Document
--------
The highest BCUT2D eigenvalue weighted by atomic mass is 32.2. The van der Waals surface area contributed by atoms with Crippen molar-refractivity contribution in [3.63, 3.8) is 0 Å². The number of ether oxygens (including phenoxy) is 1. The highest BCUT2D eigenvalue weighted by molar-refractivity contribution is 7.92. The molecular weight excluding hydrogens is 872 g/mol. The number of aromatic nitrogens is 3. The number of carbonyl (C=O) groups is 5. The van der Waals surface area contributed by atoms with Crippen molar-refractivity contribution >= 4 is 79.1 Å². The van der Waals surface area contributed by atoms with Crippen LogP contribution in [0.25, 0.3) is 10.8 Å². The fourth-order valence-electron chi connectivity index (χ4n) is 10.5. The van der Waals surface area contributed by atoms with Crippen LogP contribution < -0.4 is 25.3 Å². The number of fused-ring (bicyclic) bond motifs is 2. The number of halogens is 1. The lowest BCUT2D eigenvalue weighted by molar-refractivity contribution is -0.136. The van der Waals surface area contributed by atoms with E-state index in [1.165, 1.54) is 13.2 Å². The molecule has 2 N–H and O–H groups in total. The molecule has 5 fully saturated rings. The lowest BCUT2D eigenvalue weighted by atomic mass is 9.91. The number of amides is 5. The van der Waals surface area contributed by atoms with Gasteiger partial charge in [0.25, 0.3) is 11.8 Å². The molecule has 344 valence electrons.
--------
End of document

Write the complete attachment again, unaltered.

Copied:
The highest BCUT2D eigenvalue weighted by atomic mass is 32.2. The van der Waals surface area contributed by atoms with Crippen molar-refractivity contribution in [3.63, 3.8) is 0 Å². The number of ether oxygens (including phenoxy) is 1. The highest BCUT2D eigenvalue weighted by molar-refractivity contribution is 7.92. The molecular weight excluding hydrogens is 872 g/mol. The number of aromatic nitrogens is 3. The number of carbonyl (C=O) groups is 5. The van der Waals surface area contributed by atoms with Crippen molar-refractivity contribution >= 4 is 79.1 Å². The van der Waals surface area contributed by atoms with Crippen LogP contribution in [0.25, 0.3) is 10.8 Å². The fourth-order valence-electron chi connectivity index (χ4n) is 10.5. The van der Waals surface area contributed by atoms with Crippen LogP contribution < -0.4 is 25.3 Å². The number of fused-ring (bicyclic) bond motifs is 2. The number of halogens is 1. The lowest BCUT2D eigenvalue weighted by molar-refractivity contribution is -0.136. The van der Waals surface area contributed by atoms with E-state index in [1.165, 1.54) is 13.2 Å². The molecule has 2 N–H and O–H groups in total. The molecule has 5 fully saturated rings. The lowest BCUT2D eigenvalue weighted by atomic mass is 9.91. The number of amides is 5. The van der Waals surface area contributed by atoms with Gasteiger partial charge in [0.25, 0.3) is 11.8 Å². The molecule has 344 valence electrons.